1. Thank you, I agree with this. What actually irks me is the idea that, if you are a blogger, you are not free to write what you want, you should let people tell you what to write. I’m sorry, I believe requests are for DJs in radio stations, not for bloggers.

  3. Journalism is the activity, or product, of journalists or others engaged in the preparation of written, visual, or audio material intended for dissemination through public media with reference to factual, ongoing events of public concern.

    “Others” would include bloggers since they fit into the description in terms of material dissemination for public consumption. I still believe that blogging should be done responsibly because others are reading these articles not unless you keep your blogs to yourself and not release it THEN, no one can tell you what to write. Until then, lets hope to keep everything professional and responsible. Just my two cents.

    1. I believe that whatever principles that govern “blogging responsibly” are the same as the ones that govern offline daily life as well. No need for special rules.

      And I might dispute your explanation on “keep it to yourself.” Do you mean to say, if you are a blogger, then you should let people tell you what to write? If you want to write to speak out your mind, keep it to yourself? If so, then I say, no, I disagree. A blogger can write that they want and make it public as they want, only needing to answer for what they write (which is true for everything they do even in offline life). That “keep it to yourself” explanation can be construed as suppression of freedom of expression, my point in my article.

  4. Agree to the whole article. It seems to me though that you might not know the origin of “blog”? Certainly it is not “web blog”, and as you might know, it is actually short for “web log” — because that is what precisely it is, a “log” (of content / articles) on a website on the web. In the old days, people edited individual web pages. If you wanted to write something new, you create a new webpage for it. It became tedious, obviously, especially if you were writing new content regularly. But CMSs (content management systems) such as blogging platforms (WordPress, Blogger, etc.) changed all that. You just type your entry, and the system updates your website for you. It also presented the contents (posts/articles) in a chronological order, hence the word “log.” Essentially, a blog or weblog is a log of (your) articles (or thoughts, etc.).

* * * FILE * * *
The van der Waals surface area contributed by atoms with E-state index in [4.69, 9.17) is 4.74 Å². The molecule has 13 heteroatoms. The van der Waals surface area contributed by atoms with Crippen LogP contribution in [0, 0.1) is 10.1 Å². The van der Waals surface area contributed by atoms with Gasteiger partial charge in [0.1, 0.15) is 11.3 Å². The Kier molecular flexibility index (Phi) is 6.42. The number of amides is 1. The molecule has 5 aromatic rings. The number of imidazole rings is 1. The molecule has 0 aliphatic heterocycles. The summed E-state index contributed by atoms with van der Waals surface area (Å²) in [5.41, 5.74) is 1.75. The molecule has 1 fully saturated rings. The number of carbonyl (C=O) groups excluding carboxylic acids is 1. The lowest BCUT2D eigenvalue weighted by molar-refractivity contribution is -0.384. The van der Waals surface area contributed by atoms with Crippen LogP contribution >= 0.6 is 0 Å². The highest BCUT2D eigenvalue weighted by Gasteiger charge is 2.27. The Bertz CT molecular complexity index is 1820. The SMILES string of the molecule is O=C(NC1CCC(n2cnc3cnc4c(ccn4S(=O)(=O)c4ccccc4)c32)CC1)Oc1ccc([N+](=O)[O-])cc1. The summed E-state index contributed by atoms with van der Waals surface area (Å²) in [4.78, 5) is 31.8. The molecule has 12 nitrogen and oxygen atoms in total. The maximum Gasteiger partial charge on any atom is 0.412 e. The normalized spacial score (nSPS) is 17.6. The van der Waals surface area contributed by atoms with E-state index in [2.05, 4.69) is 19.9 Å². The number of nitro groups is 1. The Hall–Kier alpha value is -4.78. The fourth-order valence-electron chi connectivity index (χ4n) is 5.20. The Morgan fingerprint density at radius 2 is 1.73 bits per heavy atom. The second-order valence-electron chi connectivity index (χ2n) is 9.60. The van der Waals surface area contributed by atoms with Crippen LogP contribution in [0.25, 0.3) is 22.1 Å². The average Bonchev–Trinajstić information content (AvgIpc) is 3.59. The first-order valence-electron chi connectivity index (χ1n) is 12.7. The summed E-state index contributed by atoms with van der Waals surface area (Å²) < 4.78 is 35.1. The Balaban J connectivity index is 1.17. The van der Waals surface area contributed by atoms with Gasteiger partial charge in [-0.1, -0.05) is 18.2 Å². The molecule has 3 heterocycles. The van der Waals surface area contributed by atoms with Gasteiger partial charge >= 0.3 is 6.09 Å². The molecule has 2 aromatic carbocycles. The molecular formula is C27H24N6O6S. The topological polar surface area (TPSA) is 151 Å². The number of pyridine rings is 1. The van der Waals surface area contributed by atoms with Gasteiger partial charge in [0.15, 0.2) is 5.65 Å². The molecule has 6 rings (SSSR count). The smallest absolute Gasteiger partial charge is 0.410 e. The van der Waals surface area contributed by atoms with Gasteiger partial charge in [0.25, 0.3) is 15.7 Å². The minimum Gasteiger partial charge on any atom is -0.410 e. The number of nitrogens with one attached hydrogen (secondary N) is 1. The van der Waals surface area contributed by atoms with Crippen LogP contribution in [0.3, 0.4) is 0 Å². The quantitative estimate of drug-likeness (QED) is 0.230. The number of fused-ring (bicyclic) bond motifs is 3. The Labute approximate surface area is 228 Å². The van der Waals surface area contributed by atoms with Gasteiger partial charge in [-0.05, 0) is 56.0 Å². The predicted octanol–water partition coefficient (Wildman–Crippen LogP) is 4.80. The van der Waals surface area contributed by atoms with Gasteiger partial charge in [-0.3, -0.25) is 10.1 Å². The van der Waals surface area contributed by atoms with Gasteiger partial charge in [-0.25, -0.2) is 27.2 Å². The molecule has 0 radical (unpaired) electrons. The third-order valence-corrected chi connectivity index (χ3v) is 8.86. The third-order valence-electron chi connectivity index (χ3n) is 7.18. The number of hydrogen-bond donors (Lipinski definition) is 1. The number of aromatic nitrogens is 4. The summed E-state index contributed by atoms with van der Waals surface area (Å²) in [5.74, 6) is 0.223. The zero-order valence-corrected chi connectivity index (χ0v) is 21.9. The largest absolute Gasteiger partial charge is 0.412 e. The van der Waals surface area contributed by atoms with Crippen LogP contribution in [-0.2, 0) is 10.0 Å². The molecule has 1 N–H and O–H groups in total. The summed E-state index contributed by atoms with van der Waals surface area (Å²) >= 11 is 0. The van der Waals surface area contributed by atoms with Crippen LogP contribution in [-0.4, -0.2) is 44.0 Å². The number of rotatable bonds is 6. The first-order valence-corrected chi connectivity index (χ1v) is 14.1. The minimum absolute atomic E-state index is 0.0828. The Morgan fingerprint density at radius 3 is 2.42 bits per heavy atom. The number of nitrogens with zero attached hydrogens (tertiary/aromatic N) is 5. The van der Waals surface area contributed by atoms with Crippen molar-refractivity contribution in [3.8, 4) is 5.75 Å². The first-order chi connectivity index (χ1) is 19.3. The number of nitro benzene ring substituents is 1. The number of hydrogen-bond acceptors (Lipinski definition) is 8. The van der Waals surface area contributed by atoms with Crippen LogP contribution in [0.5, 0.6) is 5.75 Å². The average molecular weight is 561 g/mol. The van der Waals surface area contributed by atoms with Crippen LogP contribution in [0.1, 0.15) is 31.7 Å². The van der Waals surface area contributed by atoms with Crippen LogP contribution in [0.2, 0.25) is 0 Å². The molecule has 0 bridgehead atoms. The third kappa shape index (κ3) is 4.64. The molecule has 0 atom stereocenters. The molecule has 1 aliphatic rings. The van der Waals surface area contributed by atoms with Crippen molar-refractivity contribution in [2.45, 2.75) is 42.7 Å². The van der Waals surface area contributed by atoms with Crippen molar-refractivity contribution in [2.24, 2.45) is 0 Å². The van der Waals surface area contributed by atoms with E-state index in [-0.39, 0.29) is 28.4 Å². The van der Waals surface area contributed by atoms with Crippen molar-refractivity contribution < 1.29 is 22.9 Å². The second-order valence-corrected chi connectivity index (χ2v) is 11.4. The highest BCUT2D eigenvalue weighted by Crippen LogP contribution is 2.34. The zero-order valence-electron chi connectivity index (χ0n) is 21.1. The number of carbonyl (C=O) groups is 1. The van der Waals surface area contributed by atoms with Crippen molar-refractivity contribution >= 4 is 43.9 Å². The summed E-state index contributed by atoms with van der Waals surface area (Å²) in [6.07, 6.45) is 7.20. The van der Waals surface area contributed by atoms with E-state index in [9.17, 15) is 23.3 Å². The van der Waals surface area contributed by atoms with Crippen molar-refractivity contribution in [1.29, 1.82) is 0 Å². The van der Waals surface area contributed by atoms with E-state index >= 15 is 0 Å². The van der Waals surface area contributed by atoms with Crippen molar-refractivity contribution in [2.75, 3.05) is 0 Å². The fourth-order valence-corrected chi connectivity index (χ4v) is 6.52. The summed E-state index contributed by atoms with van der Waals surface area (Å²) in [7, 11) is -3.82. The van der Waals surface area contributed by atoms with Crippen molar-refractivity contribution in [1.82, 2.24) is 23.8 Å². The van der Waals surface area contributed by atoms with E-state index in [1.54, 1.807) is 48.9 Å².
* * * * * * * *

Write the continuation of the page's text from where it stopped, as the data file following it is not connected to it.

Anyway, I think the line between “blogger” and “journalist” is getting more blurred each day, especially in tech news, unfortunately. No fact checking, no full disclosures, presenting opinions as facts, no nothing whatsoever. The only thing some of these so-called-journalists are after now are pageviews. And to this regard, some people are calling themselves “writer,” instead of “blogger,” to dissociate from the sad attribution to blogging.

    1. Sorry for the late reply, but thanks for the input. I know about the web log, and it remains an interesting history. Also, it seems what you’ve been saying about the line between “blogger” and “journalist” applies here.